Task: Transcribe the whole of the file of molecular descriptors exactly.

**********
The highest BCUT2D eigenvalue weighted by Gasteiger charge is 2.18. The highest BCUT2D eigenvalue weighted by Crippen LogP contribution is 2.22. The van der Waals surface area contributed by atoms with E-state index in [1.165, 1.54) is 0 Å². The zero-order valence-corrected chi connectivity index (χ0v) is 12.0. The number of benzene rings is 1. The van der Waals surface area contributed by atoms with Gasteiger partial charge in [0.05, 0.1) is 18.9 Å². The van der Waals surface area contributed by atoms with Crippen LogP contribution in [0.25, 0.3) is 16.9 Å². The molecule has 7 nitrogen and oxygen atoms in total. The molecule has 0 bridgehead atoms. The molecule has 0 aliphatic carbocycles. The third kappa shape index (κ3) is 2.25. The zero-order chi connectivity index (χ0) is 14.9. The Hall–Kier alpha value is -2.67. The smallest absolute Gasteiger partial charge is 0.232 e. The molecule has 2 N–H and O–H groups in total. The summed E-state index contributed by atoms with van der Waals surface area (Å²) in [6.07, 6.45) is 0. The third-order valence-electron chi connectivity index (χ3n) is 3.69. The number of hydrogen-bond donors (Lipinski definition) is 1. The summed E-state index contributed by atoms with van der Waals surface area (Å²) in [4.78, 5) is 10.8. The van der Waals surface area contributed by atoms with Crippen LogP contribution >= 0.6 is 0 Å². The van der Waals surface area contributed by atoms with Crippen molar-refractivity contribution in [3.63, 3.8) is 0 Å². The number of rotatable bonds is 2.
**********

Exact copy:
The highest BCUT2D eigenvalue weighted by Gasteiger charge is 2.18. The highest BCUT2D eigenvalue weighted by Crippen LogP contribution is 2.22. The van der Waals surface area contributed by atoms with E-state index in [1.165, 1.54) is 0 Å². The zero-order valence-corrected chi connectivity index (χ0v) is 12.0. The number of benzene rings is 1. The van der Waals surface area contributed by atoms with Gasteiger partial charge in [0.05, 0.1) is 18.9 Å². The van der Waals surface area contributed by atoms with Crippen LogP contribution in [0.25, 0.3) is 16.9 Å². The molecule has 7 nitrogen and oxygen atoms in total. The molecule has 0 bridgehead atoms. The molecule has 0 aliphatic carbocycles. The third kappa shape index (κ3) is 2.25. The zero-order chi connectivity index (χ0) is 14.9. The Hall–Kier alpha value is -2.67. The smallest absolute Gasteiger partial charge is 0.232 e. The molecule has 2 N–H and O–H groups in total. The summed E-state index contributed by atoms with van der Waals surface area (Å²) in [6.07, 6.45) is 0. The third-order valence-electron chi connectivity index (χ3n) is 3.69. The number of hydrogen-bond donors (Lipinski definition) is 1. The summed E-state index contributed by atoms with van der Waals surface area (Å²) in [4.78, 5) is 10.8. The van der Waals surface area contributed by atoms with Crippen LogP contribution >= 0.6 is 0 Å². The van der Waals surface area contributed by atoms with Crippen molar-refractivity contribution in [3.63, 3.8) is 0 Å². The number of rotatable bonds is 2.